Modern” themes of the FTAs or empty shells?


In addition to the themes from the nineties, this Agreement also incorporates some more recent themes, which make it possible to present recent FTAs as “modern regulatory frameworks.” This refers to chapters on Gender and Trade, Environment and Development with an emphasis on the role of the Micro, Small and Medium Enterprises (MiSm&ME).


But these chapters are only empty shells, that is to say that they are not operative, they do not set out specific objectives or schedules of work, nor do they stipulate any obligation for States to fulfill specific policies that are in accord with these chapters.


In addition, it is specified in these chapters that States cannot use the mechanism of Solution of Controversies of the Agreement itself (Chapter 18) to object that the goals of these chapters are not being observed or fulfilled, or that the other State is violating access to the dispositions of any of these chapters. This demonstrates that these chapters attempt to pad out empty themes in the FTA, but do not have a real operative capacity.


For example, the Chapter of the MiSm&ME only lays out a number of statements that the Parties recognize that the MiSm&MES are incorporated in bilateral trade. To follow up, it establishes a MiSm&ME Committee, the only specific objective proposed in the Chapter. Nevertheless, in the face of any divergence between the Parties, there is an emphasis that both will make an effort through dialogue, cooperation and consultation to resolve problematic situations.


The same thing occurs with the chapters on Labour, the Environment, and Gender: the modality in which the clauses are formulated stems from the “recognition” by the Parties of the importance of the defence of labour and environmental rights, but does not establish the possibility that one State can take action against the other for the violation of such rights. In this sense, everything is left to the area of goodwill.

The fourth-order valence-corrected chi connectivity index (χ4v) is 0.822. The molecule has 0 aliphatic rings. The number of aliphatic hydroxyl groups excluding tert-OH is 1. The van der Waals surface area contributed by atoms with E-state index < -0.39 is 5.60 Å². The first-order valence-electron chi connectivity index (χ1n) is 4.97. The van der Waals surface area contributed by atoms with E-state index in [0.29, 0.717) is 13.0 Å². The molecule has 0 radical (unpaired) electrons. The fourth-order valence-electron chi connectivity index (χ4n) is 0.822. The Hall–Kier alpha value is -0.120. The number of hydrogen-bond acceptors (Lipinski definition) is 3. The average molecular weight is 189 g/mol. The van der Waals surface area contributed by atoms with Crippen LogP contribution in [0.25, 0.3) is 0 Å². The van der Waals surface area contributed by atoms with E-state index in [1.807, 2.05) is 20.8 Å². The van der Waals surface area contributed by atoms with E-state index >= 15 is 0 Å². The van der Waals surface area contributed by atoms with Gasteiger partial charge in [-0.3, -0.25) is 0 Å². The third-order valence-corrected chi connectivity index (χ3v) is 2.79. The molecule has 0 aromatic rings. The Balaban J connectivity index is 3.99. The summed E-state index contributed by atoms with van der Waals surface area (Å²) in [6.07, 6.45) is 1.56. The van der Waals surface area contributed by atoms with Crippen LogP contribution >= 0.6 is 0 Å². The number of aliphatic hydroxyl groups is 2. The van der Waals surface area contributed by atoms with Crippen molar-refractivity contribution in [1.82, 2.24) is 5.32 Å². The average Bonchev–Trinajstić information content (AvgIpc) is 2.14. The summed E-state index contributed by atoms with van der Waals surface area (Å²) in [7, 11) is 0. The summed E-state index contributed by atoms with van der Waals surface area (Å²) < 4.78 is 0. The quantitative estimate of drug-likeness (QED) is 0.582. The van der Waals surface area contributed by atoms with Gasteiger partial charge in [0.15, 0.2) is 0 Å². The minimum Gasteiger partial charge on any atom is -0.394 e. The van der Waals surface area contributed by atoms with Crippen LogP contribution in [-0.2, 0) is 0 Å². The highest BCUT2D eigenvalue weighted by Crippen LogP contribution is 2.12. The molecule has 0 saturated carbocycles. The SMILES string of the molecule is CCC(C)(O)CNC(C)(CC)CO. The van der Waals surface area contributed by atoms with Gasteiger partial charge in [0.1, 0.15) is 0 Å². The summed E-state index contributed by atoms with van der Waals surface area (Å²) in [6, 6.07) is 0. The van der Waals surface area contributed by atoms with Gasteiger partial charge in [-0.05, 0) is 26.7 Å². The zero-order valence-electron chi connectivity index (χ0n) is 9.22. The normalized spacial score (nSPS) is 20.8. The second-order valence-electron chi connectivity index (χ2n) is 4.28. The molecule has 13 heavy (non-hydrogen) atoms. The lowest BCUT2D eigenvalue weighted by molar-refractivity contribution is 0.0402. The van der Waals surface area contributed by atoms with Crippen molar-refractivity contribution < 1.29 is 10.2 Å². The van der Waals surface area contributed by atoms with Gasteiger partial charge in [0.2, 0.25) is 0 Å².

In the specific case of the chapter on Gender and Trade (Chapter 15) this FTA notes that the objective is to achieve the “most equitable participation of men and women in trade, industry and the world of work.” The focus is on “the economic empowerment of women,” but nothing is said about the impacts that trade liberalization has on all areas of women’s lives.[5].


Different reports and investigations [6] have already shown that instead of breaking the structural inequalities of gender, recent trade liberalization has reinforced these inequalities in giving growing power to multinational businesses that are directed by men [7]. These Agreements are generally signed without analysing their differential impact on men and women.